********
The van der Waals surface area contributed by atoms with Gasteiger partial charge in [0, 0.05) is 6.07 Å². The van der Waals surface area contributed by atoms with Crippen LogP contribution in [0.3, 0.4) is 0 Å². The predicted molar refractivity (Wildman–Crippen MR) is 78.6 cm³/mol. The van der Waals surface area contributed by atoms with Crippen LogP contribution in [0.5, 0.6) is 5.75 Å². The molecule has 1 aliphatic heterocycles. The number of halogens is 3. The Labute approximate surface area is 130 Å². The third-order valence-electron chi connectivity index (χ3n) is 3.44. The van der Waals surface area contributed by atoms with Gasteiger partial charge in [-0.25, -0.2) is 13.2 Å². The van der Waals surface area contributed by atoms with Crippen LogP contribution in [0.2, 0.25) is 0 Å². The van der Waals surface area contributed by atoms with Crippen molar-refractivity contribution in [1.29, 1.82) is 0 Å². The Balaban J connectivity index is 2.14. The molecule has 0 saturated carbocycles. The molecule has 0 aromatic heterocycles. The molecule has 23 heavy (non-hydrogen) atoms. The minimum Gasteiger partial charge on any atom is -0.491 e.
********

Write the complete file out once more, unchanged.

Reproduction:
The van der Waals surface area contributed by atoms with Gasteiger partial charge in [0, 0.05) is 6.07 Å². The van der Waals surface area contributed by atoms with Crippen LogP contribution in [0.3, 0.4) is 0 Å². The predicted molar refractivity (Wildman–Crippen MR) is 78.6 cm³/mol. The van der Waals surface area contributed by atoms with Crippen LogP contribution in [0.5, 0.6) is 5.75 Å². The molecule has 1 aliphatic heterocycles. The number of halogens is 3. The Labute approximate surface area is 130 Å². The third-order valence-electron chi connectivity index (χ3n) is 3.44. The van der Waals surface area contributed by atoms with Gasteiger partial charge in [-0.25, -0.2) is 13.2 Å². The van der Waals surface area contributed by atoms with Crippen LogP contribution in [0.2, 0.25) is 0 Å². The van der Waals surface area contributed by atoms with Crippen molar-refractivity contribution in [1.29, 1.82) is 0 Å². The Balaban J connectivity index is 2.14. The molecule has 0 saturated carbocycles. The molecule has 0 aromatic heterocycles. The molecule has 23 heavy (non-hydrogen) atoms. The minimum Gasteiger partial charge on any atom is -0.491 e.